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Here is a snippet about the extraordinary properties and uses of Camelina [Gold of Pleasure] oil that was prepared for the Confederate Army during the US Civil War.
Resources Of The Southern Fields And Forests was written in 1863 by Dr. Francis Peyre Porcher to provide “scientific and popular knowledge as regards the medicinal, economical, and useful properties of the trees, plants, and shrubs found within the limits of the Confederate States.”
The book, according to the Medical University of South Carolina, was commissioned by the surgeon general of the Confederacy, Dr. Samuel Preston Moore, to identify substitutes for the manufactured drugs that were unavailable due to the Union blockade of southern ports and the lack of southern pharmaceutical laboratories.
Porcher writes: “Camelina sativa, Crantz., referred to in Chapman’s Botany of Southern States, and in P. O. Report on Agriculture, 1851, is a new oil plant.
“In some parts of the world it is cultivated for its stems, which yield a fibre applicable for spinning, and for its oleiferous seeds. Merat says it is cultivated for this purpose in Flanders.
“Mr. Wm. Taylor, F. L. S., has recently drawn the attention of agriculturists and others to this as an oil plant, adapted for feeding cattle, and for other purposes.
“It has been found to flourish this year on sandy soils, where no other vegetable would grow. When grown upon land that has been long in tillage and well farmed, the crop will be most abundant.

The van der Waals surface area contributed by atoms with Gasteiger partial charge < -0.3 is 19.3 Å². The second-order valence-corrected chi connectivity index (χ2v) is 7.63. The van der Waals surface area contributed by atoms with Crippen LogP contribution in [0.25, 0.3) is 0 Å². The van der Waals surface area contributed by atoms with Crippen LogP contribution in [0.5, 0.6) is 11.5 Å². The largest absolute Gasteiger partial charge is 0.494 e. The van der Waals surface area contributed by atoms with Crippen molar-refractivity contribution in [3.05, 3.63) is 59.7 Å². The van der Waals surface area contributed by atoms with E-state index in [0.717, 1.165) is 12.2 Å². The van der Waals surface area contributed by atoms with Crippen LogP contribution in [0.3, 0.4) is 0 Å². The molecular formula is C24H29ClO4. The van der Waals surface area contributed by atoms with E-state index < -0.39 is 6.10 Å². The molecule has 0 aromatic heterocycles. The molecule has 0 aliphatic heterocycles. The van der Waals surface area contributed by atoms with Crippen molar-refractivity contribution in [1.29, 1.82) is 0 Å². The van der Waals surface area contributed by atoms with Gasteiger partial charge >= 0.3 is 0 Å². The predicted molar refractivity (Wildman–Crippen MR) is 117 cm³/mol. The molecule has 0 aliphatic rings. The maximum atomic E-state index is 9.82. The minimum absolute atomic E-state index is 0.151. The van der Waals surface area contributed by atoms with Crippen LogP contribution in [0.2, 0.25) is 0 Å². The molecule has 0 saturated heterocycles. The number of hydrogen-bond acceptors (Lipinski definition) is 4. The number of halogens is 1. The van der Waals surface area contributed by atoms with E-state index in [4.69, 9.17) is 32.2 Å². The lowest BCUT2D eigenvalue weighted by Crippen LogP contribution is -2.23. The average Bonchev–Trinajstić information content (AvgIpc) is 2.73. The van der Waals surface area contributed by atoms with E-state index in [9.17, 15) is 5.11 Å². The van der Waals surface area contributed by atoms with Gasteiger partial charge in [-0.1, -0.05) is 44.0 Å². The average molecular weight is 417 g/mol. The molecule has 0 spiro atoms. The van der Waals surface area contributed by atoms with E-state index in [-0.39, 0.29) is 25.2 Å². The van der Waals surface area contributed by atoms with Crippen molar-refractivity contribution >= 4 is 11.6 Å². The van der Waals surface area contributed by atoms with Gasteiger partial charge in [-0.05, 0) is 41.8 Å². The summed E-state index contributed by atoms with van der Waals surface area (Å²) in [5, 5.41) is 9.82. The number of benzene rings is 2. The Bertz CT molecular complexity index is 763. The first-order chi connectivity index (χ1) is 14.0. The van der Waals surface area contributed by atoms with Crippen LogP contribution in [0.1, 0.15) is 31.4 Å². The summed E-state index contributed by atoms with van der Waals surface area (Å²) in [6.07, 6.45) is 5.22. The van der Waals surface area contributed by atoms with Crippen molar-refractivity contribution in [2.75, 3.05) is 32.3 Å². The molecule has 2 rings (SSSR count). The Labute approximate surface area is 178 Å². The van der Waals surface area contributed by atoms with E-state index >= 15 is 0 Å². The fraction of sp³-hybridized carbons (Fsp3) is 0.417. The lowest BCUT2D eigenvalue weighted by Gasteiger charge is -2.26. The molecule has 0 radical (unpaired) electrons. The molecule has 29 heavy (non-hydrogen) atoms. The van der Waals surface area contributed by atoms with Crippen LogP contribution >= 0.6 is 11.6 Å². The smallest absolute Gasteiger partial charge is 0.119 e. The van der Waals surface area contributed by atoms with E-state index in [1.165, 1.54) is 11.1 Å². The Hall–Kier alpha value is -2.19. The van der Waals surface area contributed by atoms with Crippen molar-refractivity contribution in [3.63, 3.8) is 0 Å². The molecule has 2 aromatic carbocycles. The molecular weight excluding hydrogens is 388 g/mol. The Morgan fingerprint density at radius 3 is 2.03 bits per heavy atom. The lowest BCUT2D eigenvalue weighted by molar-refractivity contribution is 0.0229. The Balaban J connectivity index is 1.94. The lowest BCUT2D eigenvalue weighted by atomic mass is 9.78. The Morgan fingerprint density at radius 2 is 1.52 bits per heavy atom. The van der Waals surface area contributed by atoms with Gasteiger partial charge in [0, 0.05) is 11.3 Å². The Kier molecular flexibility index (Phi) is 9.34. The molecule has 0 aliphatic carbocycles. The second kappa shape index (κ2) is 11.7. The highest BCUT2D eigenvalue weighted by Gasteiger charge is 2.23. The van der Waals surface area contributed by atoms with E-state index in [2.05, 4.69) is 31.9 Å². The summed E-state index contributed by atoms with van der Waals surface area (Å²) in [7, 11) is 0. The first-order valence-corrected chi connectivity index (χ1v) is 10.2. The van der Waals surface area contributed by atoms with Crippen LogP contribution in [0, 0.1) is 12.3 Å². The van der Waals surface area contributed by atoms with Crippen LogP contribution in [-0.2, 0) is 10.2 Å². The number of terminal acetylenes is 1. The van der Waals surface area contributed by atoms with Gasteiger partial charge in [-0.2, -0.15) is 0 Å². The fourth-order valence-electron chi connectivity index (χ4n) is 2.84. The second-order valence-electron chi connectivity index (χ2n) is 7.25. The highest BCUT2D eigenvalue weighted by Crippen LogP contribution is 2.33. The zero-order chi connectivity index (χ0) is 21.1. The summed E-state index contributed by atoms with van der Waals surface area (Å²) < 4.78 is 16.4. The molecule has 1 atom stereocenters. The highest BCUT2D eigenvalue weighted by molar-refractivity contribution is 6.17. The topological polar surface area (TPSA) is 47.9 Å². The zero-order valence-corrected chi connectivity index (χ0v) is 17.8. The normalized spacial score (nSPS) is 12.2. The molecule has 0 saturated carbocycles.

“If seed is sown early in March, the crop will be ready to harvest in the beginning of July, and the land fallowed for wheat or spring corn.
“When grown with care and in good season, the produce will mostly be very abundant as high as thirty-two bushels and upward to the acre.
“A fine oil is produced for burning in lamps, in the manufacture of woollen goods, in the manufacture of soaps for lubricating machinery, and for painters. The oil cake has been found highly nutritious in the fattening of sheep and oxen, as it contains a great portion of mucilage and nitrogenous matter, which, combined together, are found very beneficial in developing fat and lean.
“For all these reasons it is hoped that every farmer will avail himself of this valuable discovery as a remunerating rotation crop.
“We have examined some of the oil obtained from the seed of the Camelina sativa, and which has been recently sent to several medical men by Mr. Taylor, under the belief that it possesses valuable medical properties. It is of a a yellow color, and smells something like linseed oil. Finding it of service in relieving the incessant cough of an animal, Mr. Taylor has extended the use to the human subject, and states that it has cured several persons affected with diseased lungs and asthma.”
Here is a link to the relevant place in Southern Fields and Forests: Gold of Pleasure
Photo of Francis Peyre Porcher from Medical University of South Carolina Waring Library
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